Your next laptop could be a Chromebook

by Haadi Bakar
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Chromebooks have really come a long way since their debut in 2011.

Early Chromebooks looked more like toys, but the latest models are starting to look more premium while still maintaining that extremely low price as Google intended it. They’ve also been given a performance boost and features that were previously exclusive to high end laptops.

Several new Chromebooks can also run Android apps via the Google Play Store, so there’s now an even more compelling reason to own one.

One of the newest Chromebooks getting the Google Play support is the Acer Chromebook 14. Closely resembling a high-end ultrabook, Acer’s latest Chromebook is a stunning machine that shows us Chromebooks can be beautiful looking machines too.

Acer Chromebook 14 is one of the most budget-friendly Chromebooks in the market today. Image courtesy of Acer.

Made almost entirely of brushed aluminium, coupled by a crisp full-HD LCD display that delivers great viewing angles and colour reproduction, this 14-inch Chromebook should appeal to the working professionals.

Another plus for Acer’s new Chromebook is the excellent keyboard and trackpad. Unlike the cramped keyboards from the Chromebooks of yesterday, this one’s well-spaced and the island-style keys have good travel path. Acer is also pretty generous with the trackpad’s size and it performs very smoothly.

This machine also comes with a pair of USB 3.0 ports and an HDMI port.

The only thing missing here is touchscreen, which I think is essential once Android support arrives. As most of these native Android apps are primarily built for touch and gesture controls, I can’t imagine what it’s going to be like running an Android app on a keyboard and trackpad environment.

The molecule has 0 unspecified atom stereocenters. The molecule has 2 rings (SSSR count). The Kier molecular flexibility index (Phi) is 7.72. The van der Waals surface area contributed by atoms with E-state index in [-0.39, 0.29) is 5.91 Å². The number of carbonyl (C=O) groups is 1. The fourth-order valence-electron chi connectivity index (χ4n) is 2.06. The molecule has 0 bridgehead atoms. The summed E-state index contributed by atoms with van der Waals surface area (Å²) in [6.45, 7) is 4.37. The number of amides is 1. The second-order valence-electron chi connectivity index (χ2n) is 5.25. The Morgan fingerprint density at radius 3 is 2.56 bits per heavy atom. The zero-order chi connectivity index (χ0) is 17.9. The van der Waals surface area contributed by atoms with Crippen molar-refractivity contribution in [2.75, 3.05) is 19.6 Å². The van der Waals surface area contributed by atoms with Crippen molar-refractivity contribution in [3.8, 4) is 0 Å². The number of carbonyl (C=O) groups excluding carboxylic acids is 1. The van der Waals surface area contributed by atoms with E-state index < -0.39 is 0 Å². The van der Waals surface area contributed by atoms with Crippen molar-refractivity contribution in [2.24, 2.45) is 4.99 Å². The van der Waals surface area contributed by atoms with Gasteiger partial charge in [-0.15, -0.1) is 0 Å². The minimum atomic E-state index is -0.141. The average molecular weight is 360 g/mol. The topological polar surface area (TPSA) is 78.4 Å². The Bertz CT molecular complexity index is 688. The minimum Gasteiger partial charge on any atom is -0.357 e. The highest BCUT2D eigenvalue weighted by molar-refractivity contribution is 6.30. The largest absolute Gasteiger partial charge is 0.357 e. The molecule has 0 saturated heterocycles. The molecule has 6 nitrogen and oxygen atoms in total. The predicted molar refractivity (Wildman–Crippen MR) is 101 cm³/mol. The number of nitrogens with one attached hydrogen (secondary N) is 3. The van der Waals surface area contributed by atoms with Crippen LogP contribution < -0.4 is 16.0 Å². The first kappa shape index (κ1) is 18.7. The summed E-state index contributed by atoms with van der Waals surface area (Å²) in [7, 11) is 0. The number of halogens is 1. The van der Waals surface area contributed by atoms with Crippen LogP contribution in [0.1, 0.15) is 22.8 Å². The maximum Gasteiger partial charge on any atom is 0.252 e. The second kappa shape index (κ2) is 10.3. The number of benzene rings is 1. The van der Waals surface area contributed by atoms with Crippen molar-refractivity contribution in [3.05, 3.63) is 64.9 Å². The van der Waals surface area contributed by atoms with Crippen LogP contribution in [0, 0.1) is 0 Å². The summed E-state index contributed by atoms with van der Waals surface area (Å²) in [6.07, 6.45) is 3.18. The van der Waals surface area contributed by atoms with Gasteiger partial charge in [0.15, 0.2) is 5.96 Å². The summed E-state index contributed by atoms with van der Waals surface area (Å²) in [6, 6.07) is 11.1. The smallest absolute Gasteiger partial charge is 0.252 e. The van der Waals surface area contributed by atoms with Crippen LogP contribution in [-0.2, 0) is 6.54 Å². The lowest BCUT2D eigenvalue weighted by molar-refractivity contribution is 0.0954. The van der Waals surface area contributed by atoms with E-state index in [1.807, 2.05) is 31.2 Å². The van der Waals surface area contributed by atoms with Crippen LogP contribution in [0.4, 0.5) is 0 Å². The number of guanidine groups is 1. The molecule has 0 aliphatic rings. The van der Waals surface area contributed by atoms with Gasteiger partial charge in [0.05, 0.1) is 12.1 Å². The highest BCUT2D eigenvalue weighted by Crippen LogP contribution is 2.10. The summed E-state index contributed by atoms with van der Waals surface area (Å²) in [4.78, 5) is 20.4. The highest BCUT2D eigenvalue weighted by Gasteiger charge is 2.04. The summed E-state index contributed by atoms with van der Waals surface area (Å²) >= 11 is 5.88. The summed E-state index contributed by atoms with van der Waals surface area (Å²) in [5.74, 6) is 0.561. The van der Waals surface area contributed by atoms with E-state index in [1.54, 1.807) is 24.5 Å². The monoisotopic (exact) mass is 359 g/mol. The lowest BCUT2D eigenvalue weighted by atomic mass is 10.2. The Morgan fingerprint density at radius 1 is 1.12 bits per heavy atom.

I assume this omission is to help keep the price down. Perhaps we would see a touchscreen Chromebook from Acer in the near future.

Still, at just US$300, its not really much to complain about, considering you’re are getting more for so much less (premium build, fantastic screen, great keyboard and trackpad).

Another stylish new Chromebook that recently got Android support is the HP Chromebook 13.

Clad entirely in anodised, brushed aluminum, this all-metal Chromebook from HP is definitely one you would not be embarrassed to take with you to the meeting room.

HP Chromebook 13 is among the most stylish Chromebooks available. Image courtesy of HP.

HP’s new Chromebook also packs serious power and versatility. It’s powered by Intel’s Core m processors, has a stunning 13-inch full HD WLED display (there’s also a pricier Quad HD model), and a generous amount of ports; two USB-C with Thunderbolt, a single USB 3.1 and a microSD card reader.

As icing to the cake, this svelte machine features Bang & Olufsen speakers under the stylised grille between the keyboard deck and hinge.

This one costs slightly more at US$499, and it’s marketed as the true ‘premium’ Chromebook dedicated for those who are willing to spend more one a Chrome machine. Yet at US$499, that’s about the same price of a 64GB iPad Air 2, so it’s still cheaper than most ultrabooks and high end laptops.

At this price point however, you may have to ask yourself whether you should be spending this much for a Chromebook when you can get a decent Windows laptop or, for a few hundred dollars more, a Macbook Air.

It all boils down to your needs and what you’d mostly be doing on a laptop computer. Chances are, you’re in the market for a new laptop to replace your aging old notebook, but you’re not looking to spend a lot of money on bleeding edge tech.

And although there are affordable options in the Windows-powered laptops, Chromebooks offer a different kind of experience while still capable of fulfilling the general PC tasks like browsing or taking down notes.

In today’s connected world where most of us primarily use our smartphones, the need to own a high performance laptop computer is slowly diminishing.

One thing is for certain: a fair amount of what you do on a computer these days involves being connected to the internet. Doesn’t that make a budget-friendly browser-based computer much more sense?

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